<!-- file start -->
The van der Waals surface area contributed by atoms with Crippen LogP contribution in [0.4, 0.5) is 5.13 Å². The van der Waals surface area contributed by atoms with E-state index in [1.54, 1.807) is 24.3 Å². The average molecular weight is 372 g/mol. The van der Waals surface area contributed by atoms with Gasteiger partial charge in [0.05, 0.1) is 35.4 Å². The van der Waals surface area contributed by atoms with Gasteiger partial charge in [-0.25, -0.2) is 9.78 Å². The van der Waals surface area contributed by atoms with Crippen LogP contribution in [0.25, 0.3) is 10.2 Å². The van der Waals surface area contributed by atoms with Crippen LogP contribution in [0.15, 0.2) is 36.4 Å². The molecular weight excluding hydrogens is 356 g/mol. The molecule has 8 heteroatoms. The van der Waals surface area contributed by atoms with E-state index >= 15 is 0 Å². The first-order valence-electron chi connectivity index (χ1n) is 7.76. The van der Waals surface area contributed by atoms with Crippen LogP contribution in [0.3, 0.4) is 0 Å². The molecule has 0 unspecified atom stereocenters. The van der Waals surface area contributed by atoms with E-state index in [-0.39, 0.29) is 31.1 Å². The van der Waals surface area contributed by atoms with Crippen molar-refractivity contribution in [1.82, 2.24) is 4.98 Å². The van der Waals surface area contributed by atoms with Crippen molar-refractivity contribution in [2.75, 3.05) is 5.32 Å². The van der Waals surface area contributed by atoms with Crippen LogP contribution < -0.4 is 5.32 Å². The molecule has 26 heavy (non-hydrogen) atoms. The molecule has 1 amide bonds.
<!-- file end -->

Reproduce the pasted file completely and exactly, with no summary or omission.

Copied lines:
The van der Waals surface area contributed by atoms with Crippen LogP contribution in [0.4, 0.5) is 5.13 Å². The van der Waals surface area contributed by atoms with E-state index in [1.54, 1.807) is 24.3 Å². The average molecular weight is 372 g/mol. The van der Waals surface area contributed by atoms with Gasteiger partial charge in [0.05, 0.1) is 35.4 Å². The van der Waals surface area contributed by atoms with Gasteiger partial charge in [-0.25, -0.2) is 9.78 Å². The van der Waals surface area contributed by atoms with Crippen LogP contribution in [0.25, 0.3) is 10.2 Å². The van der Waals surface area contributed by atoms with Crippen LogP contribution in [0.15, 0.2) is 36.4 Å². The molecular weight excluding hydrogens is 356 g/mol. The molecule has 8 heteroatoms. The van der Waals surface area contributed by atoms with E-state index >= 15 is 0 Å². The first-order valence-electron chi connectivity index (χ1n) is 7.76. The van der Waals surface area contributed by atoms with Crippen LogP contribution in [0.3, 0.4) is 0 Å². The molecule has 0 unspecified atom stereocenters. The van der Waals surface area contributed by atoms with E-state index in [-0.39, 0.29) is 31.1 Å². The van der Waals surface area contributed by atoms with Crippen molar-refractivity contribution in [1.82, 2.24) is 4.98 Å². The van der Waals surface area contributed by atoms with Crippen molar-refractivity contribution in [2.75, 3.05) is 5.32 Å². The van der Waals surface area contributed by atoms with Crippen LogP contribution < -0.4 is 5.32 Å². The molecule has 26 heavy (non-hydrogen) atoms. The molecule has 1 amide bonds.